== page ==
Technology doesn’t solve problems. Technology doesn’t fix things. Technology doesn’t repair your roof and it can’t procure things for you. It can’t even make a decent cup of tea in a crisis.
Technology is just a connecting layer. Technology sits between real-world events: connecting problem to solution, intention to outcome. The best technology does it so well that it’s almost invisible, blending into your everyday experience seamlessly, reducing friction and making things simple. On a good day it makes process a pleasure.
Technology is intimately connected to human interactions and real-world events. Failing to embrace this as a core value is a risky road: technology projects that don’t put people first can’t really succeed. They inevitably sit somewhere on the spectrum from significantly unsatisfying to abject failure. Sadly, most of us have daily experience as users of technology projects that have fallen into this trap.
So far, so much motherhood and apple pie. Few would say that people are irrelevant in a technology project. But what does it really mean if you adopt ‘people first’ as a core value and take it to heart, making it the first consideration in every question?
For most organisations, a user-centred approach is quite a departure from business as usual. Almost all teams have some sort of contact with the people who’ll be affected by their work, but a user-centred approach usually means a lot more of this contact. Pretty quickly you find that, by comparison to a traditional IT team, you’re missing quite a few skills. If conversations, testing and research with real users are the bookend for every idea and every feature, you need to get really good at it. Asking people what they want and then doing what they say doesn’t work very well. As any marketer will tell you: don’t focus on the focus groups. You’ll need user researchers to get this stuff done well.
You’ll need developers who are invested in what the users want, and are empowered to challenge you. You’ll need project managers who are servant leaders, unblocking, facilitating and repelling distractions that would delay delivery. You need product managers with vision, and leaders who delegate.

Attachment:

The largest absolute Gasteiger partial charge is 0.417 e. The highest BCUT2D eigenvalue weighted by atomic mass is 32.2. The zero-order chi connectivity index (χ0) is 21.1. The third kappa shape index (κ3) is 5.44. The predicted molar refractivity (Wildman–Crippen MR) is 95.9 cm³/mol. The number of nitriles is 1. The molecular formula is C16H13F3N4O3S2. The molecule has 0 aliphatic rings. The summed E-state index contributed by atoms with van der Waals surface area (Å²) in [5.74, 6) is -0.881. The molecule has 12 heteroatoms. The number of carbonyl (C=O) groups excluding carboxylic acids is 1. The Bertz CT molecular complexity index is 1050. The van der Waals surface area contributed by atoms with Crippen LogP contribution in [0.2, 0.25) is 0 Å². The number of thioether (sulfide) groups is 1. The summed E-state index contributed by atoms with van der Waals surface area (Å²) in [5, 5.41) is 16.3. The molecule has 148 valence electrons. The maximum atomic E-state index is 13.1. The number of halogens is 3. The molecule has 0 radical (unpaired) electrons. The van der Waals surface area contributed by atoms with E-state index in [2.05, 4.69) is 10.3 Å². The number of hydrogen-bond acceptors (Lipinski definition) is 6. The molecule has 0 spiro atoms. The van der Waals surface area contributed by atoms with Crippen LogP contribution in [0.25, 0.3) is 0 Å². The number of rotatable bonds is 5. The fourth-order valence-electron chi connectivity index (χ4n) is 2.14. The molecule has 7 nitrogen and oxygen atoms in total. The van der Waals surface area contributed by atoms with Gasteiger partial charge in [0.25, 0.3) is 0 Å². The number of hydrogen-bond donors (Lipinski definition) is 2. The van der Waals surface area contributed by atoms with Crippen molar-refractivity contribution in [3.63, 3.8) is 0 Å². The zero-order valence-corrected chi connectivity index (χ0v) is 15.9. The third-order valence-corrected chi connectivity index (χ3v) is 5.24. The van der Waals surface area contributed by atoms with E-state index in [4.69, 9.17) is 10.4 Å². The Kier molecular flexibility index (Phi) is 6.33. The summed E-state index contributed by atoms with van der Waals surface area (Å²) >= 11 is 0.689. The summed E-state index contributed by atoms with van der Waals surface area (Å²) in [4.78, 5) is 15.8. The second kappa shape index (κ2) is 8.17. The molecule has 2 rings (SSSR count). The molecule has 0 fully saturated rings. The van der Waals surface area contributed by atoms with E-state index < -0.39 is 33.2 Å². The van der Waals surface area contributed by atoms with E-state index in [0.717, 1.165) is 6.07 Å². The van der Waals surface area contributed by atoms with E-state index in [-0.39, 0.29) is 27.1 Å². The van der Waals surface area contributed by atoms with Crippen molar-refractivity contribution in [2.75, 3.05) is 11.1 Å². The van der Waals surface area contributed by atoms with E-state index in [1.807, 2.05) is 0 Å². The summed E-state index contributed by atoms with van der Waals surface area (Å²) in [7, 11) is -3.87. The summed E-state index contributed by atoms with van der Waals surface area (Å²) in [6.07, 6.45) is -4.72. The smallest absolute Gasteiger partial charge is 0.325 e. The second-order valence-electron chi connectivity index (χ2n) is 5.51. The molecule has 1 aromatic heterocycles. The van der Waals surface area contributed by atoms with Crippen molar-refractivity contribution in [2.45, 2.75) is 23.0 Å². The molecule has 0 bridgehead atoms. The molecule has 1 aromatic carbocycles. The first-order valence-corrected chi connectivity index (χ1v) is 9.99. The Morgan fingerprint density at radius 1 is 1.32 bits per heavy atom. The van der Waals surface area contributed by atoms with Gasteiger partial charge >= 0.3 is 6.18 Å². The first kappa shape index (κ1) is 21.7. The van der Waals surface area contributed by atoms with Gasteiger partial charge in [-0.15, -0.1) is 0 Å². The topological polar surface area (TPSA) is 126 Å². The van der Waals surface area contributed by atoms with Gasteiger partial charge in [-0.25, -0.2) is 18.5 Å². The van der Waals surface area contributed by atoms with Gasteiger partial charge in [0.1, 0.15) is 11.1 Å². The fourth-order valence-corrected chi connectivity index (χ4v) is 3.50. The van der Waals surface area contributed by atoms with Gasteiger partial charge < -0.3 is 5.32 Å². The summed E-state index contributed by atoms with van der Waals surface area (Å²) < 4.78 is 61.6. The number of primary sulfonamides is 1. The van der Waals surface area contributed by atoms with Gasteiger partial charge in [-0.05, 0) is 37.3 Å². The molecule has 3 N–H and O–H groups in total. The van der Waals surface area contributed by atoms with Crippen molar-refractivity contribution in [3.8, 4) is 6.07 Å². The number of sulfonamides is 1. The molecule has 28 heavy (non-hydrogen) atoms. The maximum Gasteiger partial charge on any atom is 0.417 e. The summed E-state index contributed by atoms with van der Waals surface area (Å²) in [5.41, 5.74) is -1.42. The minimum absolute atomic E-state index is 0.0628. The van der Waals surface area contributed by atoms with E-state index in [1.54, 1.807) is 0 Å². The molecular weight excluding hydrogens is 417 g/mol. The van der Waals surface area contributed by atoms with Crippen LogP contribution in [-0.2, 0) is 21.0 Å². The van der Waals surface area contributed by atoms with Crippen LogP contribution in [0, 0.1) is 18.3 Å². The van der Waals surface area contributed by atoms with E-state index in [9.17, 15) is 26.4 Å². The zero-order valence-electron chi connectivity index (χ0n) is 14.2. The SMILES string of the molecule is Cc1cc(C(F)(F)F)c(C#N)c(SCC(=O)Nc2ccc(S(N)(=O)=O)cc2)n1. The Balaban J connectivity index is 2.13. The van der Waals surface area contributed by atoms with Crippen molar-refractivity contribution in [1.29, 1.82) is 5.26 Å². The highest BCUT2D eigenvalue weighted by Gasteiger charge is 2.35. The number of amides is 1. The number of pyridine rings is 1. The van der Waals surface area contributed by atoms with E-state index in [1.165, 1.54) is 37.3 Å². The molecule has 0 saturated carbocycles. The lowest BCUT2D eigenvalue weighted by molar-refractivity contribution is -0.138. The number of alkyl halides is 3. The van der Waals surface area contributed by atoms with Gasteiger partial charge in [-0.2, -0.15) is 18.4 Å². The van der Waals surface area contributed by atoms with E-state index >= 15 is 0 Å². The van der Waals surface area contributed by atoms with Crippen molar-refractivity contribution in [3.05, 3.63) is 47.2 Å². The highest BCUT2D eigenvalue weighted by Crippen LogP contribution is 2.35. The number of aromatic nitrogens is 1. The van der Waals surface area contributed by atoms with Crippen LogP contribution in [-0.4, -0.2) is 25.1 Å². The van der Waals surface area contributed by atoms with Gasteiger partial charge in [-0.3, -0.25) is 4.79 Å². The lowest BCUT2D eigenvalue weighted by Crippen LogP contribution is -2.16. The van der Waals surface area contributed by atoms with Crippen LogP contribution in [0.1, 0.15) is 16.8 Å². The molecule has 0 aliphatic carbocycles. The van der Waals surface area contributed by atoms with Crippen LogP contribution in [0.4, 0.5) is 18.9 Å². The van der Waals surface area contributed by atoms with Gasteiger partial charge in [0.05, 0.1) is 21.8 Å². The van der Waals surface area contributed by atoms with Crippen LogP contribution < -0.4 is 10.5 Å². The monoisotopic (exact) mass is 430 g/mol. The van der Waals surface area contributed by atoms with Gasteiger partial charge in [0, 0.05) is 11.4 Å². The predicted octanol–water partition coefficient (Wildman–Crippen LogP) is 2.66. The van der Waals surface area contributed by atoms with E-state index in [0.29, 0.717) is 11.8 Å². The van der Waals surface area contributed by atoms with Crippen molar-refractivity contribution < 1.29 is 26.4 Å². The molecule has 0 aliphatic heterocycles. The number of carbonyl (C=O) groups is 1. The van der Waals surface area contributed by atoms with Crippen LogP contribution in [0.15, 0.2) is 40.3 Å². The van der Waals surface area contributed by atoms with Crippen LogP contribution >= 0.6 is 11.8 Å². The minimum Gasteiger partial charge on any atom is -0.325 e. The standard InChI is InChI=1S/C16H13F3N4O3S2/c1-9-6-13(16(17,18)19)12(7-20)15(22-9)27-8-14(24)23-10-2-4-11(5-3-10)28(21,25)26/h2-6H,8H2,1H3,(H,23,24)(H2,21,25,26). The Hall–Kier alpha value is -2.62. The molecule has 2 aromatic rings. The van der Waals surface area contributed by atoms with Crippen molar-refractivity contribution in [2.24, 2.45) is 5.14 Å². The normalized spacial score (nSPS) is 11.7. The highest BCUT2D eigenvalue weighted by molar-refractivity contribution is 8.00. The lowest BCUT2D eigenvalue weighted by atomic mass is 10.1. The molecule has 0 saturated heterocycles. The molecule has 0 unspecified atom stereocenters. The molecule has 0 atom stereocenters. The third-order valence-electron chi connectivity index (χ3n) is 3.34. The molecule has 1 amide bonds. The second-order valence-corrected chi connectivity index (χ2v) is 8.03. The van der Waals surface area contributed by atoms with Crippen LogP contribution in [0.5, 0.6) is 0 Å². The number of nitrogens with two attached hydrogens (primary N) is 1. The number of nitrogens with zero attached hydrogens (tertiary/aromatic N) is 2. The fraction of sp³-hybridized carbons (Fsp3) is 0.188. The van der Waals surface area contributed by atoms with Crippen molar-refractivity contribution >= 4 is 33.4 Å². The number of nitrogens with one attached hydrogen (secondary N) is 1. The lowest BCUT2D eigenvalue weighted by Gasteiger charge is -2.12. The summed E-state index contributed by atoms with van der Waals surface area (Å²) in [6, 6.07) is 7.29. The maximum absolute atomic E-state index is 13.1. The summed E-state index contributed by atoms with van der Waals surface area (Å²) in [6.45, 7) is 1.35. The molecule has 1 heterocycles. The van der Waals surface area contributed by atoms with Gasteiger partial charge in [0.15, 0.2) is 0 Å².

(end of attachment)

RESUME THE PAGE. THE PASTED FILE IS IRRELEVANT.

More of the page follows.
You need a team that communicates well. You need trust. You need energy, focus and ambition.
The real challenges that face us in digitizing our environment are not technological. They are human. Ingrained bureaucracy, unquestioned assumptions, doubt, fear of failure, cynicism and the often-complex conflicting requirements of your users are usually the things that must be tackled.
Building teams to take on these challenges requires investment in people. You’ll certainly want to invest in technology too, but that’s secondary. First, you have to invest in multidisciplinary teams with the right skills and the right attitude: the skills and the attitude that allow you to say “the strategy is delivery”, and leave them to work out the details. And that team must invest in long-term relationships with users that will allow them to develop genuine insights and reliably validate their approach.
Rigid project management, functional specs and inflexible leadership won’t get you there. If it did, we’d be there already.
Growing this team of bright, energetic, curious people will take time. Start small. Try to find one or two people who fit the bill within your organisation, and give them a problem to solve. Don’t make it an IT or marketing team solely responsible for the work: those specialisms are important, but they’re only two of the many you’ll need.
When you’ve got the beginnings of a team, look for a problem that’s annoying but not too big, and solve it. Don’t rush, but don’t take your time. Momentum is important, and quick progress will prove the approach and galvanise support. The Government Digital Service took GOV.UK from its alpha to a live service with just this strategy to guide them.
When you’ve delivered something, figure out what the next thing is, and get your team working on that. Throughout, revisit the decisions you’ve made so far. Everything should be open to constructive challenge and debate, and nothing is ever finished.
Over time, you’ll find that a user-focused team with freedom to innovate will cause a new breed of startlingly good services to emerge. The majority of your digital spending should be on good people who can take on these challenges and solve them, not on technology.
Embrace open source, open standards and open working. You will be amazed at how much better you can make things, compared to how little you spend.